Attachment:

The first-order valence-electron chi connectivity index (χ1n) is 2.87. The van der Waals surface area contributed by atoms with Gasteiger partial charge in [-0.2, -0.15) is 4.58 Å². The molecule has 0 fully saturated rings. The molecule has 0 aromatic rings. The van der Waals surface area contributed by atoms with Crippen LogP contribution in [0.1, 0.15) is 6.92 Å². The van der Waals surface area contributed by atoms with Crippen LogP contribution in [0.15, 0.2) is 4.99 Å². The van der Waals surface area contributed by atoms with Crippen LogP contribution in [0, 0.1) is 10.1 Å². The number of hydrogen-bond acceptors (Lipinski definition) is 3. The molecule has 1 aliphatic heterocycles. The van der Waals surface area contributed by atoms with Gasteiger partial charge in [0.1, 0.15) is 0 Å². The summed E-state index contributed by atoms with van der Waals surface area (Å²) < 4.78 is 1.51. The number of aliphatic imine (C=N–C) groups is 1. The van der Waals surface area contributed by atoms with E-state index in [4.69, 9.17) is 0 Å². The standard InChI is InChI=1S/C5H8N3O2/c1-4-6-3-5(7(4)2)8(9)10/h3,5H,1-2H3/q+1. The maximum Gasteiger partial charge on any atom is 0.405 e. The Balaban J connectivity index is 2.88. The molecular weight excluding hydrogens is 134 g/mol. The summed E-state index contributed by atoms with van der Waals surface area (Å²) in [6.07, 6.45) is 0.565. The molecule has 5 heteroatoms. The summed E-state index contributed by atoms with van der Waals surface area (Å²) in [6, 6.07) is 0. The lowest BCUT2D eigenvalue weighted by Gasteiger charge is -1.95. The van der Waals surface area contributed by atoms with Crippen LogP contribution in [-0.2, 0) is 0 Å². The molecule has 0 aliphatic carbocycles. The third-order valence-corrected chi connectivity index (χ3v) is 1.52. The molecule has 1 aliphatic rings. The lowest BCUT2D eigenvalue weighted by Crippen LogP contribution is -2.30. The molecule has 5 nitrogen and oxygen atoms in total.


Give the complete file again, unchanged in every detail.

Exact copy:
The first-order valence-electron chi connectivity index (χ1n) is 2.87. The van der Waals surface area contributed by atoms with Gasteiger partial charge in [-0.2, -0.15) is 4.58 Å². The molecule has 0 fully saturated rings. The molecule has 0 aromatic rings. The van der Waals surface area contributed by atoms with Crippen LogP contribution in [0.1, 0.15) is 6.92 Å². The van der Waals surface area contributed by atoms with Crippen LogP contribution in [0.15, 0.2) is 4.99 Å². The van der Waals surface area contributed by atoms with Crippen LogP contribution in [0, 0.1) is 10.1 Å². The number of hydrogen-bond acceptors (Lipinski definition) is 3. The molecule has 1 aliphatic heterocycles. The van der Waals surface area contributed by atoms with Gasteiger partial charge in [0.1, 0.15) is 0 Å². The summed E-state index contributed by atoms with van der Waals surface area (Å²) < 4.78 is 1.51. The number of aliphatic imine (C=N–C) groups is 1. The van der Waals surface area contributed by atoms with E-state index in [4.69, 9.17) is 0 Å². The standard InChI is InChI=1S/C5H8N3O2/c1-4-6-3-5(7(4)2)8(9)10/h3,5H,1-2H3/q+1. The maximum Gasteiger partial charge on any atom is 0.405 e. The Balaban J connectivity index is 2.88. The molecular weight excluding hydrogens is 134 g/mol. The summed E-state index contributed by atoms with van der Waals surface area (Å²) in [6.07, 6.45) is 0.565. The molecule has 5 heteroatoms. The summed E-state index contributed by atoms with van der Waals surface area (Å²) in [6, 6.07) is 0. The lowest BCUT2D eigenvalue weighted by Gasteiger charge is -1.95. The van der Waals surface area contributed by atoms with Crippen LogP contribution in [-0.2, 0) is 0 Å². The molecule has 0 aliphatic carbocycles. The third-order valence-corrected chi connectivity index (χ3v) is 1.52. The molecule has 1 aliphatic rings. The lowest BCUT2D eigenvalue weighted by Crippen LogP contribution is -2.30. The molecule has 5 nitrogen and oxygen atoms in total.